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What is asthma? — Asthma is a condition that can make it hard to breathe. Asthma symptoms can be mild or severe. They can come and go. An asthma "attack" is when symptoms start suddenly. This happens when the airways in the lungs become more narrow and inflamed (figure 1).
Asthma can run in families.
What are the symptoms of asthma? — Asthma symptoms can include:
●Wheezing or noisy breathing
●Tight feeling in the chest
●Shortness of breath
Symptoms can happen each day, each week, or less often. Symptoms can range from mild to severe. Although it is rare, an asthma attack can sometimes even lead to death.
Is there a test for asthma? — Yes. Your doctor will ask you about your symptoms and have you do a breathing test to check how your lungs are working.
If your doctor thinks that allergies might be making your asthma worse, they might suggest allergy testing. This can include skin tests or blood tests.
How is asthma treated? — Asthma is treated with different types of medicines. The medicines can be inhalers, liquids, or pills. Your doctor will prescribe medicine based on how often you have symptoms and how serious your symptoms are. There are 2 main types of asthma medicines:
●Quick-relief medicines stop symptoms quickly, in 5 to 15 minutes. Almost everyone with asthma carries a quick-relief inhaler with them. People use these medicines whenever they have asthma symptoms. Most people need these medicines 1 or 2 times a week, or less often. But when asthma symptoms get worse, more doses might be needed.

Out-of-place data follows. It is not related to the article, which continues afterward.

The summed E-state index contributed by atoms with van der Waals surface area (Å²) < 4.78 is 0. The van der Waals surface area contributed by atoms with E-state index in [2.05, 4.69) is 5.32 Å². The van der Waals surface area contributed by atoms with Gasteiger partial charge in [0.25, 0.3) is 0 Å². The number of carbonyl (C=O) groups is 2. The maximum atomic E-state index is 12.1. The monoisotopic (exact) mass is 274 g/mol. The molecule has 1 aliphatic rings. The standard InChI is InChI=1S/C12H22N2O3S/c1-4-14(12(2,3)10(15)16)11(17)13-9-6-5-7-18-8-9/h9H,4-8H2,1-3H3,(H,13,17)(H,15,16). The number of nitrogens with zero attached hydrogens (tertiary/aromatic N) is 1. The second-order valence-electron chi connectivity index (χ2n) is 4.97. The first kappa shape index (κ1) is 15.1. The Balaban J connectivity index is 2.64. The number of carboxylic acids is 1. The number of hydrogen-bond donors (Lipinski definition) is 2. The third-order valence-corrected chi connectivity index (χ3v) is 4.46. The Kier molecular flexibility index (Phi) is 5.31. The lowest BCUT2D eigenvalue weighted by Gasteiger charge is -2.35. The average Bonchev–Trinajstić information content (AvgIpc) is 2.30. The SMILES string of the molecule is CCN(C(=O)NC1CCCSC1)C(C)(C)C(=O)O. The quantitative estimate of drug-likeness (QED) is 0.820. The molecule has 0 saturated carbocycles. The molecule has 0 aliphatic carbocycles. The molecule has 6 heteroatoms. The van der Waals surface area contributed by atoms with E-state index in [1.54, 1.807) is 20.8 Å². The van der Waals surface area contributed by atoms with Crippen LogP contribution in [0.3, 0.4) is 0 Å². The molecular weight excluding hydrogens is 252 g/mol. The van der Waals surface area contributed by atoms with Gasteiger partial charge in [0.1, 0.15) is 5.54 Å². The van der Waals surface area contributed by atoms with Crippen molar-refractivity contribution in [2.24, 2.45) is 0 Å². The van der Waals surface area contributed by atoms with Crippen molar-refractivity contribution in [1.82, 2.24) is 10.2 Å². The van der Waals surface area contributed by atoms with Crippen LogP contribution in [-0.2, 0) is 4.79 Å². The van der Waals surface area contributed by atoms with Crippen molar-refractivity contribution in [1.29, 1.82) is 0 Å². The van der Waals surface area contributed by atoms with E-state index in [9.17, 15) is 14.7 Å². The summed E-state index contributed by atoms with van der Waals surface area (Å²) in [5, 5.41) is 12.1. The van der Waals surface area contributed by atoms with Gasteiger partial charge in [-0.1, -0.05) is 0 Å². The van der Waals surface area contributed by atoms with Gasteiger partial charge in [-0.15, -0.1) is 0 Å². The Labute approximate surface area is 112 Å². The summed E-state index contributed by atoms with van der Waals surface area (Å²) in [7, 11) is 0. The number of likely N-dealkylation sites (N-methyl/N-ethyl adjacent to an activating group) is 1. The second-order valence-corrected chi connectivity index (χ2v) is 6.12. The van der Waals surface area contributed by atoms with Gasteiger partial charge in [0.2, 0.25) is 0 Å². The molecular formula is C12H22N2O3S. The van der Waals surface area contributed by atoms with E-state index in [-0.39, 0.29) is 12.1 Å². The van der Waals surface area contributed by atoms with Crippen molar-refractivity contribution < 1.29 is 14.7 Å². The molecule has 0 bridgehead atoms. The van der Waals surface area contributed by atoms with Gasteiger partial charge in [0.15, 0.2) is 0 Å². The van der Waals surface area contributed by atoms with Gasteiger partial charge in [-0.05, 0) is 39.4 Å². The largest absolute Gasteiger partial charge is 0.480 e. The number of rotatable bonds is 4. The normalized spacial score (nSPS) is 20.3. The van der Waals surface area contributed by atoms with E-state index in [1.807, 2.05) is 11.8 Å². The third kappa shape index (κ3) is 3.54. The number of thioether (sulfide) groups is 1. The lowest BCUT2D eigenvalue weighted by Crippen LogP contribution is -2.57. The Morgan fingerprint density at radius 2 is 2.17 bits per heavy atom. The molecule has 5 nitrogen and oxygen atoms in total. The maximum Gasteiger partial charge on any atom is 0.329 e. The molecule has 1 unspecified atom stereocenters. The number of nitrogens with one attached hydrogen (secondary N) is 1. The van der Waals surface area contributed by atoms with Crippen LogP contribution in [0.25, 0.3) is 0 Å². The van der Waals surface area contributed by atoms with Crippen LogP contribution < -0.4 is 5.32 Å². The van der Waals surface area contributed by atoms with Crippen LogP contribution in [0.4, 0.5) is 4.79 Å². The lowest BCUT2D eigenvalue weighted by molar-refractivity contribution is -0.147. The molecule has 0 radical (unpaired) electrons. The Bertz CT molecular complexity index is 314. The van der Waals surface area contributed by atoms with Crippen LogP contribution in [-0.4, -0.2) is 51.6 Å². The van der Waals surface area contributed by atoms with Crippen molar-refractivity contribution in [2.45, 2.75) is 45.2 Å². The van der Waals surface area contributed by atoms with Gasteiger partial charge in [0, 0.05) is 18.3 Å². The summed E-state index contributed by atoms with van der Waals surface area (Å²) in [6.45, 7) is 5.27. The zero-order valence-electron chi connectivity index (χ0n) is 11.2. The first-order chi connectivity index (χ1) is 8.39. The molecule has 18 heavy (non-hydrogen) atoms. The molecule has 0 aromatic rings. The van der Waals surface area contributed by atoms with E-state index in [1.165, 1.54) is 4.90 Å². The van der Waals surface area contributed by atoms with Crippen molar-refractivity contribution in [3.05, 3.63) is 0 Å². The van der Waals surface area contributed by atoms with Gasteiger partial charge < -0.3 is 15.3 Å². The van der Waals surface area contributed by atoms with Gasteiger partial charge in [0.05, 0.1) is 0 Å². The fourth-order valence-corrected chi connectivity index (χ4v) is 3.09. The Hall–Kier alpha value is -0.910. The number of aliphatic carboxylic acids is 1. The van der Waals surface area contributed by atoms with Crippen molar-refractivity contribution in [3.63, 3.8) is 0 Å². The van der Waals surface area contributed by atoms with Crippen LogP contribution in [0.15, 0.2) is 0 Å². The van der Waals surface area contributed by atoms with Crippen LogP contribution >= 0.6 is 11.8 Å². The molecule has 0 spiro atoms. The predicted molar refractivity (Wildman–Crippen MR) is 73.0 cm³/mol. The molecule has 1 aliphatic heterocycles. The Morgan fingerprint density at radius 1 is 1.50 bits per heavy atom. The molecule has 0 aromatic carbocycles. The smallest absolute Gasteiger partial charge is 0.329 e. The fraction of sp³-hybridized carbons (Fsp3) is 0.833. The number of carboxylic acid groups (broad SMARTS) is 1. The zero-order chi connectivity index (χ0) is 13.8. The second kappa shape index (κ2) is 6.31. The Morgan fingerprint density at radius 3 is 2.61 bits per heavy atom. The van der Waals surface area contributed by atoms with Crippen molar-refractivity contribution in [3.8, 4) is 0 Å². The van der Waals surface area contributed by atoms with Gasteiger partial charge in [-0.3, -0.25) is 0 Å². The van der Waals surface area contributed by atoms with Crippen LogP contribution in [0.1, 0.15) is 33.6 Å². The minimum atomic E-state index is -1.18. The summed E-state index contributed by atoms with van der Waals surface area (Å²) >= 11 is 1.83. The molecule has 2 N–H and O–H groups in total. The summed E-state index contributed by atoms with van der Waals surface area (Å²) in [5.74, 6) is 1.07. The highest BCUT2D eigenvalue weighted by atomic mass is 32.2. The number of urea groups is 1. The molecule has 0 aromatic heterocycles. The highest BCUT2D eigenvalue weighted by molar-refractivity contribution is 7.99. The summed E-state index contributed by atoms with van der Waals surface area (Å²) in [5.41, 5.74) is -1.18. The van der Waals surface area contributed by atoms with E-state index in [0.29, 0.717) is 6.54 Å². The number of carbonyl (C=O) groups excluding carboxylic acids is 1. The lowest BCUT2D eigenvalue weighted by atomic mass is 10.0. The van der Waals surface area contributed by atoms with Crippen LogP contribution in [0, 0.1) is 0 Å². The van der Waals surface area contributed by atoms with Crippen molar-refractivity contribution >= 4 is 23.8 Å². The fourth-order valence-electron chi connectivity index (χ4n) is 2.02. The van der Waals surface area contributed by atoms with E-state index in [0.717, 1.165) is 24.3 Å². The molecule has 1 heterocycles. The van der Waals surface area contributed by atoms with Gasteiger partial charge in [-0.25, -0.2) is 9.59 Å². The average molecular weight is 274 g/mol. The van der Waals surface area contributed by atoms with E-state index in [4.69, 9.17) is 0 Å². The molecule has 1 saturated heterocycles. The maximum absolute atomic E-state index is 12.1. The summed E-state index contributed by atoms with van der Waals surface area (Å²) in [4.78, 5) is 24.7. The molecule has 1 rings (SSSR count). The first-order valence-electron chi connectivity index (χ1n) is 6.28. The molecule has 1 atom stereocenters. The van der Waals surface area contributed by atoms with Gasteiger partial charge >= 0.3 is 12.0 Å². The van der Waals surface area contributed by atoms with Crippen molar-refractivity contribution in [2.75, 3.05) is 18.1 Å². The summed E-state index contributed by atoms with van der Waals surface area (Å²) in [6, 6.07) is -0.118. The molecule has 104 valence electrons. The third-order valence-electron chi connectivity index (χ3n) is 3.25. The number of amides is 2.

●Long-term controller medicines control asthma and help prevent future attacks. People who get asthma symptoms more than 2 times a week should use a controller medicine every day.
Some medicines can work as both a controller medicine and a quick-relief medicine. These are taken once or twice a day as controller medicines. They can also be used for quick relief.
It is very important to take all of the medicines the doctor prescribes, exactly how you are supposed to take them. You might have to take medicines a few times a day. Your doctor, nurse, or pharmacist will show you the right way to use your inhaler(s).
If your symptoms get much worse all of a sudden, use your quick-relief medicine and contact your doctor or nurse. You might need to go to the hospital for treatment.